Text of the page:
Decide what type of leader you want to be…

Military Me

Having the privilege to lead others is one of the most rewarding experiences of one’s career. To be a successful leader takes some work. For me, that work started with a decision I made very early in my career. Years ago I joined the United States Army and was told that I had to make decision that has guided me throughout my life. While attending Officer Candidate School (OCS) and sitting in one of the many lectures on leadership, one of our instructors told us that there were two types of leaders. The first were leaders that people followed for what they wore. In the military, he was referring to of course, the rank insignia which is worn by Noncommissioned Officers (NCOs) and Officers. The second type of leader is the one people follow because who they are, the person. The instructor challenged each of us, future Army officers, to make a choice. It would be a choice that would affect us the rest of our career. It was a decision that I took seriously. I decided then that I wanted to be the kind of leader that people would want to follow even if they didn’t know my rank or position.

I know this discussion thus far has focused on military leaders, but it also holds true for the civilian sector. Look at your leaders and ask yourself why do you follow them. Would you follow them if you weren’t being paid to? If you are currently in a leadership position, do a self-evaluation and determine what type of leader you are. If you can’t determine this by yourself then ask for feedback from someone who knows you well and that you trust. This is a good strategy, but the real acid-test will come from the people you lead. You must be receptive and open to feedback, both positive and negative. People will follow you and do some extraordinary things and all that most will asked is for in return is for you to be a consistent and fair leader. They want to know that you are concerned about them and their needs. The mission must be accomplished; however, it won’t be done well without the support of your people. Every organization needs good leaders, but you must first decide what type of leader we want to be.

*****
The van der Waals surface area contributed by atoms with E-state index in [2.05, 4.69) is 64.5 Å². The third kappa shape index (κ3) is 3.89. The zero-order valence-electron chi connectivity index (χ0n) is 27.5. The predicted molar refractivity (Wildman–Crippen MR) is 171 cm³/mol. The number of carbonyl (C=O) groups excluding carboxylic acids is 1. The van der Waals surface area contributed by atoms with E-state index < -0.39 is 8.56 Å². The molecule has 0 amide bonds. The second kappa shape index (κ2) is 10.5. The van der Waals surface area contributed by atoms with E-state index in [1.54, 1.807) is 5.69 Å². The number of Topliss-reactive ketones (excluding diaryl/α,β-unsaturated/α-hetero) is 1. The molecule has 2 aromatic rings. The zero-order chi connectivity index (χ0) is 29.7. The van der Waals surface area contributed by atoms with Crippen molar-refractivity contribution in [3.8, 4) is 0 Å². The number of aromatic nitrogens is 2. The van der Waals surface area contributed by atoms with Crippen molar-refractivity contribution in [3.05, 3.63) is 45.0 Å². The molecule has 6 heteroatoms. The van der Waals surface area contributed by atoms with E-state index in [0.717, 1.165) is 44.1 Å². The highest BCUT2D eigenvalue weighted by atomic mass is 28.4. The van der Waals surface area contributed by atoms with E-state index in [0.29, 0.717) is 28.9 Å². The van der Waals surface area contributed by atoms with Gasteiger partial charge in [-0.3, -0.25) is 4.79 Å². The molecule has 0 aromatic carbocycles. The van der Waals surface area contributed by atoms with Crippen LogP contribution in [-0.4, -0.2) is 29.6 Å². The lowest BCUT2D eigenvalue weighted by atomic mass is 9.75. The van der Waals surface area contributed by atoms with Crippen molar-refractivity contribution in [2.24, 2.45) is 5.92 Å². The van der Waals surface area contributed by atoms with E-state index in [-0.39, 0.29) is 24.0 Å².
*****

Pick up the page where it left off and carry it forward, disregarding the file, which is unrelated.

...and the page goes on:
Dr. Bill

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